Ever notice that some carpets have a lot of fuzz? You vacuum your carpet to clean up the fuzz and you fill up your vacuum cleaner bag or the dirt chamber. The worst part is when you have to do it all over again the next day! This process last for weeks, sometimes months. The fuzzing, also known as oiling, is actually common in certain types of carpets.
Fuzzing is not a manufacturing defect but rather an outcome of the manufacturing process. There are two methods in which carpet fibers are created, staple and bulk continuous filament (BCF).
In the staple process, fibers are spun together to create strands of yarn that are later made into carpet. Wool is the best example of staple fiber because wool obtained from shaving sheep is only 4”-8” long. Because the strands are woven together, they can later break apart and causes fuzzing. While staple carpets can fuzz, shed or pill their entire life, it is most common in the first three months after installation.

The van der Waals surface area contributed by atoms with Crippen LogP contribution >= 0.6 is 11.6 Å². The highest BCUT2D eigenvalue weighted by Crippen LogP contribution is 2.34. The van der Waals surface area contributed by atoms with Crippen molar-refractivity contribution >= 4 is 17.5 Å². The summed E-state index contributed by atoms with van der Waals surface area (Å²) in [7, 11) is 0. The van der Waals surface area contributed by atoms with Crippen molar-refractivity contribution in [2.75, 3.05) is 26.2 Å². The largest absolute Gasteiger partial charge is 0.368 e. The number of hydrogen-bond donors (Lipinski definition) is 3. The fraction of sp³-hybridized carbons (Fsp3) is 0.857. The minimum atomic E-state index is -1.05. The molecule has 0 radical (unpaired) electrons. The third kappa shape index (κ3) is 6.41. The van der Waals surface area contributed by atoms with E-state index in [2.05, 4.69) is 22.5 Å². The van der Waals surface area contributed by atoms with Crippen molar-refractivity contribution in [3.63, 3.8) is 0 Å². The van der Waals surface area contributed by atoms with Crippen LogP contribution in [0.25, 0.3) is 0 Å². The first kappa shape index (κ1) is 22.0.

In the BCF process, continuous filament fibers are also spun together but they are “heat set” together. Heat set is the process of heating the twisted fibers so they retain their shape, stay together and thus will not separate. A great example of this Are boaters who use flames to melt the end of their nylon ropes together. Once heated together, the ropes won’t unwind. Like the rope that won’t unwind, BCF fibers will not break apart or shed, pill or fuzz.
Most people don’t have time to vacuum every day and desire a more maintenance free carpet. So in the future, if you or someone you knowing are shopping for carpet and wants to leave the fuzz behind, look for the term Continuous Filament, BFC or CF on carpets samples and when in doubt, ask your sales representative.